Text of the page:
Starring its gloomy green. Her pleasant home
She saw, and those who made that home so dear,
Her lov'd lost friends. The mingled feelings fill'd
Her
eyes,

when from behind a voice was heard, “ O Lady! canst thou tell me where to find

389 The Maid whom Heaven hath sent to

France ?"
Thrill’d by the well-known tones, she started up,
And fell upon the neck of Theodore.

rescue

“ Have I then found thee.!' cried the impas

sioned youth ; “ Henceforth we part no more ; but where thou

goest Thither

go
I. Beloved ! in the front

395
Of battle thou shalt find me at thy side;
And in the breach this breast shall be thy shield
And rampart. Oh, ungenerous! Why from me

Conceal the inspiration ? why from me
Hide thy miraculous purpose? Am I then 400
So all-unworthy that thou shouldst set forth
Beneath another's guidance ?"

Thus he cried,
Mingling reproach with tenderness, yet still
Clasping in warm embrace the maid beloved.
She of her bidding and futurity

405 Awhile forgetful, patient of the embrace, With silent tears of joy bedew'd his neck. At length, “ I hope," she cried, “thou art not come With heavier fault and breach of nearer tie! How did thy mother spare thee, .. thou alone 410 The stay and comfort of her widowed age ? Did she upon thy parting steps bestow Her free-will blessing, or hast thou set forth, Which Heaven forbid, unlicensed, and unblest ?”

“Oh, surely not unblest !” the youth replied; 415
Yet conscious of his unrepented fault,
With countenance fush'd, and faltering in reply:
“She wept at my departure, she would fain
Have turn'd me from my purpose,

and
my

heart
Perhaps had fail'd me, if it had not glow'd 420
With ardour like thine own; the sacred fire
With which thy bosom burns had kindled me;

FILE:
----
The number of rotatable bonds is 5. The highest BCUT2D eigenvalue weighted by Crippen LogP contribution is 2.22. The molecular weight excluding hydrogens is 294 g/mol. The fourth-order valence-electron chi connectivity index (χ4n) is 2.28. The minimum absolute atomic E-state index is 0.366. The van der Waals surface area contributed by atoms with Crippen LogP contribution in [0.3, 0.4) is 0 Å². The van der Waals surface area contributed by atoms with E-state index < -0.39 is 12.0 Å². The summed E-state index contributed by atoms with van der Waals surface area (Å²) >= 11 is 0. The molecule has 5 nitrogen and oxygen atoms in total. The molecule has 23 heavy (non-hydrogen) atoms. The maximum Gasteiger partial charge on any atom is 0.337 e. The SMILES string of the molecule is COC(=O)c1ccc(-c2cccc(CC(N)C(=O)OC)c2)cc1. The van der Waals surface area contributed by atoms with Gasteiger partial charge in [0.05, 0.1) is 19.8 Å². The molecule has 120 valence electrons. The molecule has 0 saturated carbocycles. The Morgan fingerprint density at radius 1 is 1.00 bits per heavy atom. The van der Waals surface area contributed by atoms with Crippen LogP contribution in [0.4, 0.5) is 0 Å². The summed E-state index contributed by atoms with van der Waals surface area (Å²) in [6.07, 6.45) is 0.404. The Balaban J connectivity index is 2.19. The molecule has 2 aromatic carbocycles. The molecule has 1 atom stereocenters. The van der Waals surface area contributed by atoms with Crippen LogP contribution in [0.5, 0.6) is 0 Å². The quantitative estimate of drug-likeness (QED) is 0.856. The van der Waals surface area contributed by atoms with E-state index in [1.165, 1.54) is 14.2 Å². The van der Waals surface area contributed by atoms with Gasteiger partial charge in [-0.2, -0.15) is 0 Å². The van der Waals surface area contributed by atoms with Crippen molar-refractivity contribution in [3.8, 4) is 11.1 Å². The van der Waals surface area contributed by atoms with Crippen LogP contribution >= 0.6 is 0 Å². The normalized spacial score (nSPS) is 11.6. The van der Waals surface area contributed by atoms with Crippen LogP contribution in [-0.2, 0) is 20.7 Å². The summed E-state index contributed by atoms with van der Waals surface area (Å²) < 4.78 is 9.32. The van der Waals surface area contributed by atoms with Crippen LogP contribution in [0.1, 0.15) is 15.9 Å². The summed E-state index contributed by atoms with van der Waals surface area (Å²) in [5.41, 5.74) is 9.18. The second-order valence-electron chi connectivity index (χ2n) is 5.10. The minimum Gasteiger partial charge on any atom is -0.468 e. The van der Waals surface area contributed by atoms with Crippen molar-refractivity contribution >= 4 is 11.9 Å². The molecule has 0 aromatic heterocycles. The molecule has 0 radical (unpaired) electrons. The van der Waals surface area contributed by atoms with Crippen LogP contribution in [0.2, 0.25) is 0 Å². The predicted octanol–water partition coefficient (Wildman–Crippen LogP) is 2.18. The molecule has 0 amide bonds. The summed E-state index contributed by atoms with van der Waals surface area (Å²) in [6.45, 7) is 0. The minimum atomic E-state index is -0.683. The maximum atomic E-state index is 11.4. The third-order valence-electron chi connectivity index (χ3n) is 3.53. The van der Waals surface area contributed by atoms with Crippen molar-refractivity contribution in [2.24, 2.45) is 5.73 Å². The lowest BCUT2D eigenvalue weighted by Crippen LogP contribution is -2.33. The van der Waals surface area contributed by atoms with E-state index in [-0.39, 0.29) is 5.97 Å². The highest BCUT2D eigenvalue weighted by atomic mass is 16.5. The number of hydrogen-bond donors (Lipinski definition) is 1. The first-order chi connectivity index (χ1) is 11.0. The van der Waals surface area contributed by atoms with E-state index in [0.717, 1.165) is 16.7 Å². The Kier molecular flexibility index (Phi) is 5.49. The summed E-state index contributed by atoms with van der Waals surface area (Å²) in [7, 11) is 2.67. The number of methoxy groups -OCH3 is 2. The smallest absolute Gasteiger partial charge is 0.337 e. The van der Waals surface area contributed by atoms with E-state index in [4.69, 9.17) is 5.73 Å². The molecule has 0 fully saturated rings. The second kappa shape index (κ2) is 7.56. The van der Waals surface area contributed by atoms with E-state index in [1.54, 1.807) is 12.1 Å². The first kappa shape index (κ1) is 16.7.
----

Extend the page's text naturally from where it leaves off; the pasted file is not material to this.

High in prophetic hope, I bade her place
Her trust in Heaven; I bade her look to hear
Good tidings soon of glorious victory;

425 I told her I should soon return, . . return With thee, and thou wouldst be to her old age What Madelon had been."

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As thus he spake, Warm with the imaginary bliss, he clasp'd The dear one closer to his yearning heart. 430 But the devoted Virgin in his arms Started and shudder'd, for the flaming pile Flash'd on remembrance now, and her soul The whole terrific vision rose again. A death-like paleness at the dreadful thought 435 Wither'd her cheek; cold damps suffused her brow, And falling on the neck of Theodore, Feeble and faint she hung. His eager eye Concentring all the anguish of the soul, And strain'd in anxious love, gazed fearfully

440 With wondering anguish; till ennobling thoughts Of her high mission roused her, and her soul Collected, and she spake.

My Theodore, Thou hast done ill to quit thy mother's home! Alone and aged she will weep for thee, 445 Wasting her little that is left of life In anguish. Now go back again to Are, And cheer her wintry hours of widowhood, And love my memory there.”

Swift he exclaim'd, “ Nay, Maid ! the pang of parting is o'erpast, 450 And my dear mother looks for the glad hour When we shall both return. Amid the war How many an arm will seek thy single life, How many a sword and spear... I will go with thee And spread the guardian shield !”

Nay,” she replied. “ I shall not need thy succour in the war. 456 Me, Heaven, if so seem good to its high will,